But that’s the downfall to cooking in an oven, or other conventional methods - as the heat is transferred into the meat, the outside is cooking faster than the inside, leaving gradients of doneness. Note how that sample prime rib is dark brown on the outside (that’s a good thing”6) then turns gray, ultimately leading to the pink middle. That grayed meat is overcooked from where we want it, while the middle isn’t a uniform 125˚F. The solution? Uniform, controlled cooking - sous vide is the ideal cooking method for this process. With a sous vide system, we are able to take this same piece of meat, vacuum seal it7, place it in a water bath heated by an immersion circulator set to 125˚F and let it slowly cook to 125˚F throughout the entire piece - without the fear of overcooking it, even slightly!

 

With a quick sear before, or after, the sous vide process we achieve the Maillard Reaction to develop the desired complex flavors, while the entire inside is a uniform rare temperature. By cooking it so gently and uniformly, we guarantee its tenderness and juiciness every single time. It’s as simple as that - it takes no skill or prior experience, and once you learn a few recipes and tricks, the results are repeatable time and time again with remarkable consistency. The advantages of sous vide cooking are so plenty, that I’ll keep from attempting to describe them all now; but rather, over time I’ll keep introducing new recipes and tips that note its versatility. Early on, sous vide cooking faced resistance in the cooking industry as chefs feared its remarkable simplicity and user-friendliness as a threat to their training8.

 

It’s actually quite the opposite - sous vide doesn’t replace other cooking methods, it just strengthens them. I still rely heavily on grills, ovens, stovetops and other methods more suited to cooking different ingredients and different meals; sous vide just gives another cooking weapon in an arsenal of tricks to complete a great meal. Believe me, it’s here to stay, and it will only help you achieve deliciousness.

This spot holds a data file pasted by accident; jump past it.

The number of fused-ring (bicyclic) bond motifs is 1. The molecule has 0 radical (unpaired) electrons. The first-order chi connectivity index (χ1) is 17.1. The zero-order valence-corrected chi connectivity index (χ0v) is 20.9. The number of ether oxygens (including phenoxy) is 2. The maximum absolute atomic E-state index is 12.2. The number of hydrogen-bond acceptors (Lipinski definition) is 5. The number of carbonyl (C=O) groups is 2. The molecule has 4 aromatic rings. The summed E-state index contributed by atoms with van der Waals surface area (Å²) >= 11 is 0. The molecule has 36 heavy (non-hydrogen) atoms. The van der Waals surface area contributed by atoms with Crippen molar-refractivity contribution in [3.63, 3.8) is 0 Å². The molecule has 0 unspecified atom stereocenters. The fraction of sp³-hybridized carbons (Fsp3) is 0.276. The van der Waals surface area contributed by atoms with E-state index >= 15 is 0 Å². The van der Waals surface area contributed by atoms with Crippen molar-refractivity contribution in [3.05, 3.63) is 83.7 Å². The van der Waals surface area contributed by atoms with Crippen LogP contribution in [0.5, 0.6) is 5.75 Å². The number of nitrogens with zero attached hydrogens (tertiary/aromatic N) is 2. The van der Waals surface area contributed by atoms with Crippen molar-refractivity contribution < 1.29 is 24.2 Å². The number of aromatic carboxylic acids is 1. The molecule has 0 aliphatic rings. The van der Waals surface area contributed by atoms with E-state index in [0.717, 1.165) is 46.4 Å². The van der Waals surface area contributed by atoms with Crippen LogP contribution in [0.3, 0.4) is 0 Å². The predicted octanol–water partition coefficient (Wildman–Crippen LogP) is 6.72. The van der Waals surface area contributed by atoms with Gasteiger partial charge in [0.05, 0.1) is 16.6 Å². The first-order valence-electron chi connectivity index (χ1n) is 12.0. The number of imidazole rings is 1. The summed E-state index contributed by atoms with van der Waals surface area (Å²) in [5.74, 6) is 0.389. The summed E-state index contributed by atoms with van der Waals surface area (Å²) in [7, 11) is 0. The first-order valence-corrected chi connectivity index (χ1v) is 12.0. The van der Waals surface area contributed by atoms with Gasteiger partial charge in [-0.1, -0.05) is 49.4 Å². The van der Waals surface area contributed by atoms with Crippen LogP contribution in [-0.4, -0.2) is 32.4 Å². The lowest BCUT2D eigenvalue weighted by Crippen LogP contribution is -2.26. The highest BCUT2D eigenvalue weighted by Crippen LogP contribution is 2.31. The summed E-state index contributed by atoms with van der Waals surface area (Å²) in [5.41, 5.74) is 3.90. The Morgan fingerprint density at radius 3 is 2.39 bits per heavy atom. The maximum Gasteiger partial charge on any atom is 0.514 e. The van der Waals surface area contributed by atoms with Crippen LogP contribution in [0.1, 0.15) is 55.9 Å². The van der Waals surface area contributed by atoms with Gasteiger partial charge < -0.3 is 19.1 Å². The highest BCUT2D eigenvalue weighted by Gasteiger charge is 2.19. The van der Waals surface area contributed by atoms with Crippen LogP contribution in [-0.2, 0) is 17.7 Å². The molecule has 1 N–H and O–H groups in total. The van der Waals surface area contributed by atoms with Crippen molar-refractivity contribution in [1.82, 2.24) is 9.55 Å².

Notes

1. Both literally and figuratively - cooking in a restaurant kitchen is known as being “on the line” so each night your job is “on the line” but it’s also a figure of speech. I’m so punny.

2. That’s one of the best feelings as well. I once had a couple in on their anniversary that, upon completion of their meal, asked our kitchen staff to sign their wine bottle because it was the best anniversary and meal they’d had. Pretty neat.

3. It’s cooking related, so it has to be French right? Sous Vide literally means under vacuum.

4. A circulator is essentially a computer controlled heating coil with a water pump to help “circulate” a water bath. Their primary function has always been for laboratories to aid with scientific research - holding experiments at very specific temperatures. It took a scientist with a strong passion for cooking and eating to realize that the same concept could be applied to food.

5. And once more, the process of cooking is a broad term. In this sense I’m speaking of any process that is introducing heat to food.

6. Remember the Maillard Reaction

7. While not essential, the vacuum sealer is an important part of sous vide cookery. Strictly speaking, you could sous vide with nothing more than some Ziplocs and a pot of simmering water - but that leaves very little control over the heat. You could instead at least use an immersion circulator with those Ziploc bags and achieve terrific results - but, again, the vacuum sealer opens up so many more options that it’d be a shame to miss out ona. a. I'll delve more into the cooking capabilities of the vacuum sealer itself in the future - but it alone is worth having in your kitchen for its ability to store food more efficiently than any other piece of equipment. Storing food in vacuum sealed bags allows it to last longer in both the fridge and freezer.

8. In the same way computers, math, and other innovations threaten the anti-progressive.